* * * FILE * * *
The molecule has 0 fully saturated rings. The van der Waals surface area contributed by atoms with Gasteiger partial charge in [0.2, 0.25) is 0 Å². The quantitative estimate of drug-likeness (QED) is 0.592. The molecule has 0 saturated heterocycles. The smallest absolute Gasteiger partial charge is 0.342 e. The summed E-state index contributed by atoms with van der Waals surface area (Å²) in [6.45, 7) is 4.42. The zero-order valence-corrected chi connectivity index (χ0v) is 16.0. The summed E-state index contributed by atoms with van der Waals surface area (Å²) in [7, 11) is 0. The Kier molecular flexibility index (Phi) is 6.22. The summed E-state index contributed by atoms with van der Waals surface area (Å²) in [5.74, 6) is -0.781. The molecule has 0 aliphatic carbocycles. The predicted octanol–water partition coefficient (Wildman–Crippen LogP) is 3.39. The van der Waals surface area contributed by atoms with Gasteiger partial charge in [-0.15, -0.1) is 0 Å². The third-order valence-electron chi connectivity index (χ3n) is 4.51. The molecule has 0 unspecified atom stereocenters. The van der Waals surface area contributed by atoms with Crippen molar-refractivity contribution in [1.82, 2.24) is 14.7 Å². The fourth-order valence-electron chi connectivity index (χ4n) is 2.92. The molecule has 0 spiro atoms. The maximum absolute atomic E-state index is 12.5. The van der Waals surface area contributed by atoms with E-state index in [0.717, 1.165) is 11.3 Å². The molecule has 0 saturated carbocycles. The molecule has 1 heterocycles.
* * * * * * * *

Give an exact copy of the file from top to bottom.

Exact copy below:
The molecule has 0 fully saturated rings. The van der Waals surface area contributed by atoms with Gasteiger partial charge in [0.2, 0.25) is 0 Å². The quantitative estimate of drug-likeness (QED) is 0.592. The molecule has 0 saturated heterocycles. The smallest absolute Gasteiger partial charge is 0.342 e. The summed E-state index contributed by atoms with van der Waals surface area (Å²) in [6.45, 7) is 4.42. The zero-order valence-corrected chi connectivity index (χ0v) is 16.0. The summed E-state index contributed by atoms with van der Waals surface area (Å²) in [7, 11) is 0. The Kier molecular flexibility index (Phi) is 6.22. The summed E-state index contributed by atoms with van der Waals surface area (Å²) in [5.74, 6) is -0.781. The molecule has 0 aliphatic carbocycles. The predicted octanol–water partition coefficient (Wildman–Crippen LogP) is 3.39. The van der Waals surface area contributed by atoms with Gasteiger partial charge in [-0.15, -0.1) is 0 Å². The third-order valence-electron chi connectivity index (χ3n) is 4.51. The molecule has 0 unspecified atom stereocenters. The van der Waals surface area contributed by atoms with Crippen molar-refractivity contribution in [1.82, 2.24) is 14.7 Å². The fourth-order valence-electron chi connectivity index (χ4n) is 2.92. The molecule has 0 spiro atoms. The maximum absolute atomic E-state index is 12.5. The van der Waals surface area contributed by atoms with E-state index in [0.717, 1.165) is 11.3 Å². The molecule has 0 saturated carbocycles. The molecule has 1 heterocycles.